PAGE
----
This paper seeks to examine the relationship in Mongolia between Buddhism and the environment, as well as the condition of that relationship, the environmental work being done out of the motivation of Buddhist beliefs, and how to improve the environmental condition through Buddhism. Great understanding of this topic was obtained through interviews with Buddhist monks, of both Mongolian and Western origins and from both urban Ulaanbaatar and the rural countryside of Mongolia. Perhaps some of the greatest understanding came from simple everyday observations and interactions with the Buddhist community. Concrete textual information came from reading endless Buddhist sutras, scholarly books, essays, and articles to support the views from interviews and observations. This paper shows that the connection between Buddhism and the environment is incredibly strong and even inseparable. By simply acting out of true compassion and wisdom, the two basic and central tenants of Buddhism, one will naturally treat the environment with great respect; with the exact same respect one would show one’s own mother, as is further explained. This intrinsic and profoundly strong relationship makes Buddhism an excellent path for solving environmental problems. And considering the state of the environment in Mongolia, a country with a majority population of Buddhists, this path is ultimately the best way to enact change. However, this paper also addresses how the weak condition of Buddhism in the new post-Soviet materialistically driven Mongolia is not yet able to have the same kind of positive effect amongst the people as in the past. However, the research does also show the impressive work that is being done by the Buddhist community in the environmental field. Of most importance though is the examination of how through personal change, following Buddhist beliefs, the greatest environmental change can occur. The revival of Buddhism as a powerful spiritual force in Mongolians’ lives is crucial to the revival of the beautiful natural environment around them.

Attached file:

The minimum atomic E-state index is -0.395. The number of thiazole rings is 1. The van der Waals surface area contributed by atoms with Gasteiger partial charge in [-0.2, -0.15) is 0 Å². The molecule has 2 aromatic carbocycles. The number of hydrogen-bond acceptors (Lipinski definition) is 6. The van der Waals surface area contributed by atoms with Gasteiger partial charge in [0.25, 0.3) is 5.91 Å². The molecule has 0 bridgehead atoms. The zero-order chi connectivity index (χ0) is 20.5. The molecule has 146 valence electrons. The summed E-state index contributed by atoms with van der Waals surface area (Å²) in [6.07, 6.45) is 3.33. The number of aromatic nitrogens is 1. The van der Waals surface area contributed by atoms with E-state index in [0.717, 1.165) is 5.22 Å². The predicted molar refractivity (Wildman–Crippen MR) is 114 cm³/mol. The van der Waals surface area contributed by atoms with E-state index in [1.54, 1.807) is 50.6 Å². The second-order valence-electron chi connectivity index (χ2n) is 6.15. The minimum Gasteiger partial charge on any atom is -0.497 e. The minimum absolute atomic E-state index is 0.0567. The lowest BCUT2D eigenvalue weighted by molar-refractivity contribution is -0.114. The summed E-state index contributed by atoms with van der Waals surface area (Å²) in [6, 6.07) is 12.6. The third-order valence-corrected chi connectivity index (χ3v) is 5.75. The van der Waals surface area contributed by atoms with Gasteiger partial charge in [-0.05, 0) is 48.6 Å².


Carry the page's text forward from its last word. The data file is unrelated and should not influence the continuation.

Natural Resources and Conservation | Religion
Jenkinson IV, Richard Dale, "Green Dharma: Clearing the Pollution of Our Minds to Save the Environment" (2009). Independent Study Project (ISP) Collection. Paper 717.